Projects funded under this FOA will be expected to collaborate with a site to be funded under RFA-DA-17-023 to build capacity for Global Hepatitis Outbreak and Surveillance Technology (GHOST), a comprehensive system that includes next-generation sequencing (NGS) technologies, bioinformatics and computational approaches. GHOST will aid in establishing HCV transmission links, outbreak investigations and molecular surveillance. The GHOST laboratory enables state and local health departments to investigate HCV outbreaks and to identify HCV transmission networks among PWID. By delineating transmission networks, the selected site will provide sequence data to guide public health interventions for disrupting transmission of HCV disease in PWID communities. Together with CDC's Division of Viral Hepatitis Laboratory Branch, the funded GHOST laboratory will accept specimens from participating Community Response Project sites funded under this FOA and provide viral sequences that will be automatically analyzed at each site, using the GHOST website, to identify HCV transmission links among PWID. In coordination with the CDC laboratory, the GHOST laboratory will participate in testing specimens, depositing sequences and analyzing transmission links among PWID using GHOST. The GHOST laboratory is expected to be integrated with the programs of other sites—namely to be testing specimens from them.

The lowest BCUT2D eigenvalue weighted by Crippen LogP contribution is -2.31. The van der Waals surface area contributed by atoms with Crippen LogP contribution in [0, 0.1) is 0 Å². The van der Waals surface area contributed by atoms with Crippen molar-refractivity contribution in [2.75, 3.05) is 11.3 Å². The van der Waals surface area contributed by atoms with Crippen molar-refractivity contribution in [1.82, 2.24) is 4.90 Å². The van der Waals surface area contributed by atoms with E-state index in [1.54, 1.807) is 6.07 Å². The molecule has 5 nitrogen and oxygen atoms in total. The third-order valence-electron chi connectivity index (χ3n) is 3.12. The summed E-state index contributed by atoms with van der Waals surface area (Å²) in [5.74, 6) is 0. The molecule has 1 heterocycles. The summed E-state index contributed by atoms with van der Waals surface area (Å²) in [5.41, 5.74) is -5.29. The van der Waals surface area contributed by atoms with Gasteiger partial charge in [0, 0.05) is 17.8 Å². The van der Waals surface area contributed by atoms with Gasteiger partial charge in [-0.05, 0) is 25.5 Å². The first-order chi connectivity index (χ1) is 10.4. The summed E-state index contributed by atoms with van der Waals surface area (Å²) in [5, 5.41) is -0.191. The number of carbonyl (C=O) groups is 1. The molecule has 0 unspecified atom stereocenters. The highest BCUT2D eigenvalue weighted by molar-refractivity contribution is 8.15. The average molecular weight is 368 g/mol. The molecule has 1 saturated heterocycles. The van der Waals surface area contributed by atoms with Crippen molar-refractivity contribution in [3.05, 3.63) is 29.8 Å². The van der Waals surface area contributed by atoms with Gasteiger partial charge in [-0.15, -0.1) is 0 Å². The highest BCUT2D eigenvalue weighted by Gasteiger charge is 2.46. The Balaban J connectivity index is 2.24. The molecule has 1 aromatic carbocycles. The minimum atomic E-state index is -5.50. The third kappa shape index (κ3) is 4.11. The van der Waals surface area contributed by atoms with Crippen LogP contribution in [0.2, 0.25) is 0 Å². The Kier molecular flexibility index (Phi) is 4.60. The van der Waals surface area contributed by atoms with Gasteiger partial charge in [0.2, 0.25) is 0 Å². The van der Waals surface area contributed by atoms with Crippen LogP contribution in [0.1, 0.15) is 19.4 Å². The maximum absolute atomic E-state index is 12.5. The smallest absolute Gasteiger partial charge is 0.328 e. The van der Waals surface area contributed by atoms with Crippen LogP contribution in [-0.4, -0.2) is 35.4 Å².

SAMHSA is interested in supporting substance use disorder treatment and recovery support services related to projects related to this RFA. This includes evidence-based substance use disorder prevention and treatment interventions for clients living with or at high risk for HIV, HCV and related comorbidities in rural communities impacted by opioid injection drug use. SAMHSA's specific interests include client referrals and linkages to medication-assisted treatment (MAT), antiretroviral therapy (ART), Hepatitis A virus (HAV) and HBV vaccination, HCV treatment and syringe service programs (SSPs) along with methods for collecting information confirming client receipt of these types of services. SAMHSA also is interested in supporting testing clients for HIV, HCV, HBV and other sexually transmitted infections (STIs)